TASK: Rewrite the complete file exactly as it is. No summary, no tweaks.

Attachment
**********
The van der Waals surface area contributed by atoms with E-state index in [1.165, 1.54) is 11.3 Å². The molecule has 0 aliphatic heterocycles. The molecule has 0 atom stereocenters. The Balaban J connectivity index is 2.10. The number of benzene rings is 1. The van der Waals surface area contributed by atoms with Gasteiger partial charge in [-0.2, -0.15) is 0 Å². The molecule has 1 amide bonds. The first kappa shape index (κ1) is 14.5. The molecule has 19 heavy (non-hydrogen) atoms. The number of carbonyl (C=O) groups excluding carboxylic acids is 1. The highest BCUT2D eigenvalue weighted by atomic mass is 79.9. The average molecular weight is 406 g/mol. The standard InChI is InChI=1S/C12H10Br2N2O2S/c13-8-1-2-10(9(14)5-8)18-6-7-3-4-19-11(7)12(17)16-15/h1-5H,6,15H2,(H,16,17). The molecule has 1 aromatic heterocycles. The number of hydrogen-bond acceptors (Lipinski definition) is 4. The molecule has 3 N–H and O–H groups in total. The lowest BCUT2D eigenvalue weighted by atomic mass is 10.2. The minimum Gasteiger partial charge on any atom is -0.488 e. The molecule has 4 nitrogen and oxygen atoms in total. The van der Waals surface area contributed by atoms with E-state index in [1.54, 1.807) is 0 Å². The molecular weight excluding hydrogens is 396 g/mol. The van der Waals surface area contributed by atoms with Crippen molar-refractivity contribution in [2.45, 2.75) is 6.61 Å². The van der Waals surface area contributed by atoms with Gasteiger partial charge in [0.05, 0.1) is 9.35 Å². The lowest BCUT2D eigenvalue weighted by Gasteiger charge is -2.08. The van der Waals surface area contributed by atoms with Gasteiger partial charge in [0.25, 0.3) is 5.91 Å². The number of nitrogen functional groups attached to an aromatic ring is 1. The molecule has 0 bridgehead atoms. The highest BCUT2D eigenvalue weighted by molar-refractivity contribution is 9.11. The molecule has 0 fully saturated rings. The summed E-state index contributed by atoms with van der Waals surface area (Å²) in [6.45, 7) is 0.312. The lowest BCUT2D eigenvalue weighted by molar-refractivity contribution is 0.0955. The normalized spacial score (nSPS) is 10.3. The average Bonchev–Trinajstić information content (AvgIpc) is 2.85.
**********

The van der Waals surface area contributed by atoms with E-state index in [1.165, 1.54) is 11.3 Å². The molecule has 0 aliphatic heterocycles. The molecule has 0 atom stereocenters. The Balaban J connectivity index is 2.10. The number of benzene rings is 1. The van der Waals surface area contributed by atoms with Gasteiger partial charge in [-0.2, -0.15) is 0 Å². The molecule has 1 amide bonds. The first kappa shape index (κ1) is 14.5. The molecule has 19 heavy (non-hydrogen) atoms. The number of carbonyl (C=O) groups excluding carboxylic acids is 1. The highest BCUT2D eigenvalue weighted by atomic mass is 79.9. The average molecular weight is 406 g/mol. The standard InChI is InChI=1S/C12H10Br2N2O2S/c13-8-1-2-10(9(14)5-8)18-6-7-3-4-19-11(7)12(17)16-15/h1-5H,6,15H2,(H,16,17). The molecule has 1 aromatic heterocycles. The number of hydrogen-bond acceptors (Lipinski definition) is 4. The molecule has 3 N–H and O–H groups in total. The lowest BCUT2D eigenvalue weighted by atomic mass is 10.2. The minimum Gasteiger partial charge on any atom is -0.488 e. The molecule has 4 nitrogen and oxygen atoms in total. The van der Waals surface area contributed by atoms with E-state index in [1.54, 1.807) is 0 Å². The molecular weight excluding hydrogens is 396 g/mol. The van der Waals surface area contributed by atoms with Crippen molar-refractivity contribution in [2.45, 2.75) is 6.61 Å². The van der Waals surface area contributed by atoms with Gasteiger partial charge in [0.05, 0.1) is 9.35 Å². The lowest BCUT2D eigenvalue weighted by Gasteiger charge is -2.08. The van der Waals surface area contributed by atoms with Gasteiger partial charge in [0.25, 0.3) is 5.91 Å². The number of nitrogen functional groups attached to an aromatic ring is 1. The molecule has 0 bridgehead atoms. The highest BCUT2D eigenvalue weighted by molar-refractivity contribution is 9.11. The molecule has 0 fully saturated rings. The summed E-state index contributed by atoms with van der Waals surface area (Å²) in [6.45, 7) is 0.312. The lowest BCUT2D eigenvalue weighted by molar-refractivity contribution is 0.0955. The normalized spacial score (nSPS) is 10.3. The average Bonchev–Trinajstić information content (AvgIpc) is 2.85.